She has been told to be careful.

– Persons who have been through a similar treatment and been cured, has described in detail their experiences in blogs on the internet, says Elin Maageng Jakobsen to NRK.no

– They have described the development and progress and everything is very promising. Everyone is very clear that they would do it again even if old symptoms have not been reversed, she explains. – Something else is stopping it.

– Genetic defects

– MS gene is a genetic defect in the immune system. It is like a „bug“ and it attacks the body, she says and adds:

MS acts like little mice in the house that eats up the insulation in the wires. Then it short-circuits and fuses in the fuse box blows. It also happens with the body. There are problems with the signals and the body obeys not.

Hard chemotherapy

– What I’m going through is to get chemotherapy for knocking down the old immune system completely. When one is very vulnerable and exposed. After a while you get back his own stem cells are taken out before, and these build my immune system up again, says the optimistic Elin Maageng Jakobsen.

She is sure that it’s going to work. She has worked her way up both mentally and physically and has trained a lot.

Wednesday this week she travels to Stockholm. There will be three trips to the Swedish capital.

– First, I will mobilize stem cells, she explains. Then they harvest the stem cells.

15. May she was admitted for chemotherapy and at the end of May, transported her own stem cells back to the body and the immune system can be rebuilt. She hopes to be back in Norway in mid-June.

Exercise a lot

Elin Maageng Jakobsen was diagnosed ten years ago. Council at that time was not to exercise when you had MS. Do not get tired, do not exert themselves.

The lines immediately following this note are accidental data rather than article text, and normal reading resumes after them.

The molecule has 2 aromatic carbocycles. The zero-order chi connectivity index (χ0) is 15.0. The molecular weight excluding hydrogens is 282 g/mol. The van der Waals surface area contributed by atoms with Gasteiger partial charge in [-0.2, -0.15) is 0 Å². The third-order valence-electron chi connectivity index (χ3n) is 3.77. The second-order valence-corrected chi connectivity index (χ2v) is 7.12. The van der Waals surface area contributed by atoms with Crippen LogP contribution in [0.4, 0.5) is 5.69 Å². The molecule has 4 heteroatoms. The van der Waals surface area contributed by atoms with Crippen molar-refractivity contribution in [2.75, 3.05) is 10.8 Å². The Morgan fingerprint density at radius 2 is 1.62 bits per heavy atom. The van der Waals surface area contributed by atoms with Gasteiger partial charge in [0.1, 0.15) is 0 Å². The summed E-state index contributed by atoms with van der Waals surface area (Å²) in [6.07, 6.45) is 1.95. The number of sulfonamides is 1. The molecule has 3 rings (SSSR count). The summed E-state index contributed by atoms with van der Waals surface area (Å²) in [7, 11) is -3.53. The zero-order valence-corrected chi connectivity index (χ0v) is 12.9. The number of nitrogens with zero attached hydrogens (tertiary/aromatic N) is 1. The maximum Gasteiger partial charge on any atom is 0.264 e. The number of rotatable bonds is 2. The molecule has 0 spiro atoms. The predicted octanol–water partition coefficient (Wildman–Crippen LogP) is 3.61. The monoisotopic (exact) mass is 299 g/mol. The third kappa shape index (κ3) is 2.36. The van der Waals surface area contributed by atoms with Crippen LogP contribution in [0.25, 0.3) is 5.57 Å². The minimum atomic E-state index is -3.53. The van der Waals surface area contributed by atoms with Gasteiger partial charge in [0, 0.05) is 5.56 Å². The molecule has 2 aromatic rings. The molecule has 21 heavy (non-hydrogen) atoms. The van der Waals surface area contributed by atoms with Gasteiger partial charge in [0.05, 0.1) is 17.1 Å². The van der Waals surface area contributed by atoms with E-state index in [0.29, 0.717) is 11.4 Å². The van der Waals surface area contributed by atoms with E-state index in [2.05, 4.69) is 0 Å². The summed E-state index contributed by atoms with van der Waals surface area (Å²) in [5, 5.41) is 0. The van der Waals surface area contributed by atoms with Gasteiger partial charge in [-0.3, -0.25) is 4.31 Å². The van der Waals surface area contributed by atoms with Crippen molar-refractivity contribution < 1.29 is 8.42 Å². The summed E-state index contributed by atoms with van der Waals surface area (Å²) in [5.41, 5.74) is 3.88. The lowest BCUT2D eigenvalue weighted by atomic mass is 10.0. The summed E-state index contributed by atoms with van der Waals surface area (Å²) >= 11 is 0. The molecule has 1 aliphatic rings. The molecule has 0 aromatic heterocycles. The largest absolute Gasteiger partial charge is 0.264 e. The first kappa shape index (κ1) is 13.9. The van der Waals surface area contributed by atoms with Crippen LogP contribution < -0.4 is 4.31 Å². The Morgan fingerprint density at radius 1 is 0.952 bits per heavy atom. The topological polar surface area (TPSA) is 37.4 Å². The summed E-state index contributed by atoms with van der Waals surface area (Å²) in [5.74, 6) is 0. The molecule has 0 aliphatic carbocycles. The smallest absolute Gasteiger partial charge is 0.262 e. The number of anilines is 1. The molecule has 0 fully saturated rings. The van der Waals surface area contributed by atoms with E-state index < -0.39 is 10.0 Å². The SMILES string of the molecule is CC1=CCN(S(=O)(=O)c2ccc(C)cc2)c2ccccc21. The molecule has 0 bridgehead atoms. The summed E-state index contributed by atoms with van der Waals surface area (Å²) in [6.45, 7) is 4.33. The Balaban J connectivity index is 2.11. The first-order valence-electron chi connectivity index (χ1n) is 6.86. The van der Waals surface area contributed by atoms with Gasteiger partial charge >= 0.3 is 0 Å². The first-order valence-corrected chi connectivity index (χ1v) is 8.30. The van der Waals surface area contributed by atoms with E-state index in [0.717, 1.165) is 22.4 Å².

– When I started working out and had so much fun on the training that I did it anyway, she says

Now is the advice that you should strength train hard when you have MS, she explains.

– I lie that is ten years ahead of today’s treatment. I think what I’m going through is socially correct. That I be allowed to recover rather than just to go and struggle with a disease that I do not know how progresses, she says.

Just being able to keep people at work to avoid social security system is good, she says. Most people who are in the stage she is in now, get medicine that costs a quarter million dollars a year.

– I use their own money to get well, others use the same sums on buying such a mountain cabin, she says the cost of treatment in Sweden.

– I do not know how much money I’m saving my community, but it’s probably a part, she says optimistically.

If she can not stop this now we are talking about sick leave and eventually benefit.

– There is a tremendous savings in this, she says.

Elin Maageng Jakobsen  er i god form (Foto: Henrik Bøe/NRK)Elin Maaeng Jacobsen exercise a lot and is in good shape before treatment in Sweden. So good it’s possible to be, she says.

Photo: Henrik Boe / NRK